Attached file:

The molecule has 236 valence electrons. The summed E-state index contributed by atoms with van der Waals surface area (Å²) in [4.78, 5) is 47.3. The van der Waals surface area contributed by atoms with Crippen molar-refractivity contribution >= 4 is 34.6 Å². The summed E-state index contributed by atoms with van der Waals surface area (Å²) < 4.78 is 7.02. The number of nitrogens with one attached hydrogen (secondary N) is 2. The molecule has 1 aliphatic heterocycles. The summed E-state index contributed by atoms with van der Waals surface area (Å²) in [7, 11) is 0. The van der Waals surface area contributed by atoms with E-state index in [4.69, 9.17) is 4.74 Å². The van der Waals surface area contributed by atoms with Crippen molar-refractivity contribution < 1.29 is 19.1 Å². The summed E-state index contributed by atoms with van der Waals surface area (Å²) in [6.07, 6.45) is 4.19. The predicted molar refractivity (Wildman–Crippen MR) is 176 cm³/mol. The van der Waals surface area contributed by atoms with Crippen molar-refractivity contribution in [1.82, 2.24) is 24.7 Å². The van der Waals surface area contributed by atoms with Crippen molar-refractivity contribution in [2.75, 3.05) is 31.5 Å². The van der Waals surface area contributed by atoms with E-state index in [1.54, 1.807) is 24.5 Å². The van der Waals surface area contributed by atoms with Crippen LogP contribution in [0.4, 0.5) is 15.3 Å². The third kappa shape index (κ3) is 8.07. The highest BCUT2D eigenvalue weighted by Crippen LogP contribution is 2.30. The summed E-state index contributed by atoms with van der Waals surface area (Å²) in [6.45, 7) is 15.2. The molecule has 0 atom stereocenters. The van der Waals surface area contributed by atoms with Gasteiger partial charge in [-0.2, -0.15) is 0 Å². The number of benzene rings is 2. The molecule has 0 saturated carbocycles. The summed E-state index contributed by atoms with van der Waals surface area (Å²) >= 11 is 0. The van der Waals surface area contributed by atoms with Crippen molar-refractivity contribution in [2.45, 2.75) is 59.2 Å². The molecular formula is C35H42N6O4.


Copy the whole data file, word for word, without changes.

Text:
The molecule has 236 valence electrons. The summed E-state index contributed by atoms with van der Waals surface area (Å²) in [4.78, 5) is 47.3. The van der Waals surface area contributed by atoms with Crippen molar-refractivity contribution >= 4 is 34.6 Å². The summed E-state index contributed by atoms with van der Waals surface area (Å²) < 4.78 is 7.02. The number of nitrogens with one attached hydrogen (secondary N) is 2. The molecule has 1 aliphatic heterocycles. The summed E-state index contributed by atoms with van der Waals surface area (Å²) in [7, 11) is 0. The van der Waals surface area contributed by atoms with E-state index in [4.69, 9.17) is 4.74 Å². The van der Waals surface area contributed by atoms with Crippen molar-refractivity contribution < 1.29 is 19.1 Å². The summed E-state index contributed by atoms with van der Waals surface area (Å²) in [6.07, 6.45) is 4.19. The predicted molar refractivity (Wildman–Crippen MR) is 176 cm³/mol. The van der Waals surface area contributed by atoms with Crippen molar-refractivity contribution in [1.82, 2.24) is 24.7 Å². The van der Waals surface area contributed by atoms with Crippen molar-refractivity contribution in [2.75, 3.05) is 31.5 Å². The van der Waals surface area contributed by atoms with E-state index in [1.54, 1.807) is 24.5 Å². The van der Waals surface area contributed by atoms with Crippen LogP contribution in [0.4, 0.5) is 15.3 Å². The third kappa shape index (κ3) is 8.07. The highest BCUT2D eigenvalue weighted by Crippen LogP contribution is 2.30. The summed E-state index contributed by atoms with van der Waals surface area (Å²) in [6.45, 7) is 15.2. The molecule has 0 atom stereocenters. The van der Waals surface area contributed by atoms with Gasteiger partial charge in [-0.2, -0.15) is 0 Å². The number of benzene rings is 2. The molecule has 0 saturated carbocycles. The summed E-state index contributed by atoms with van der Waals surface area (Å²) >= 11 is 0. The van der Waals surface area contributed by atoms with Crippen molar-refractivity contribution in [2.45, 2.75) is 59.2 Å². The molecular formula is C35H42N6O4.